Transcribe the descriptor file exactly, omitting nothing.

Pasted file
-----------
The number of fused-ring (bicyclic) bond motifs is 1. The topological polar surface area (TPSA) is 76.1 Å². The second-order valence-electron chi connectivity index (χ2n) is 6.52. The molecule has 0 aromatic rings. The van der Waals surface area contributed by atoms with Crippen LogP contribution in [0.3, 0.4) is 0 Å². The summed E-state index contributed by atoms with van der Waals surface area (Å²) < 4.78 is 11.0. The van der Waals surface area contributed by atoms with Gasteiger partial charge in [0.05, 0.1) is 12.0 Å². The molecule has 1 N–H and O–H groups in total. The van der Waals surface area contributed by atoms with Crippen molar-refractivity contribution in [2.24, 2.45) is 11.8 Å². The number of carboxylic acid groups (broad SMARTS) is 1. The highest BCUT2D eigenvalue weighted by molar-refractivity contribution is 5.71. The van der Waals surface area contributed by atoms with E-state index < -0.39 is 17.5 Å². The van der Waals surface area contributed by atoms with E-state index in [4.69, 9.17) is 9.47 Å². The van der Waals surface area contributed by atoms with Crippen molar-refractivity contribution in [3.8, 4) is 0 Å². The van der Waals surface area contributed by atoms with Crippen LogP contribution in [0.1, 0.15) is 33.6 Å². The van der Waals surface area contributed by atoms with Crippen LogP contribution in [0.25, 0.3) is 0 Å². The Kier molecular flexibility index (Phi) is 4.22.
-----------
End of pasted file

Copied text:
The number of fused-ring (bicyclic) bond motifs is 1. The topological polar surface area (TPSA) is 76.1 Å². The second-order valence-electron chi connectivity index (χ2n) is 6.52. The molecule has 0 aromatic rings. The van der Waals surface area contributed by atoms with Crippen LogP contribution in [0.3, 0.4) is 0 Å². The summed E-state index contributed by atoms with van der Waals surface area (Å²) < 4.78 is 11.0. The van der Waals surface area contributed by atoms with Gasteiger partial charge in [0.05, 0.1) is 12.0 Å². The molecule has 1 N–H and O–H groups in total. The van der Waals surface area contributed by atoms with Crippen molar-refractivity contribution in [2.24, 2.45) is 11.8 Å². The number of carboxylic acid groups (broad SMARTS) is 1. The highest BCUT2D eigenvalue weighted by molar-refractivity contribution is 5.71. The van der Waals surface area contributed by atoms with E-state index < -0.39 is 17.5 Å². The van der Waals surface area contributed by atoms with E-state index in [4.69, 9.17) is 9.47 Å². The van der Waals surface area contributed by atoms with Crippen molar-refractivity contribution in [3.8, 4) is 0 Å². The van der Waals surface area contributed by atoms with Crippen LogP contribution in [0.1, 0.15) is 33.6 Å². The van der Waals surface area contributed by atoms with Crippen LogP contribution in [0.25, 0.3) is 0 Å². The Kier molecular flexibility index (Phi) is 4.22.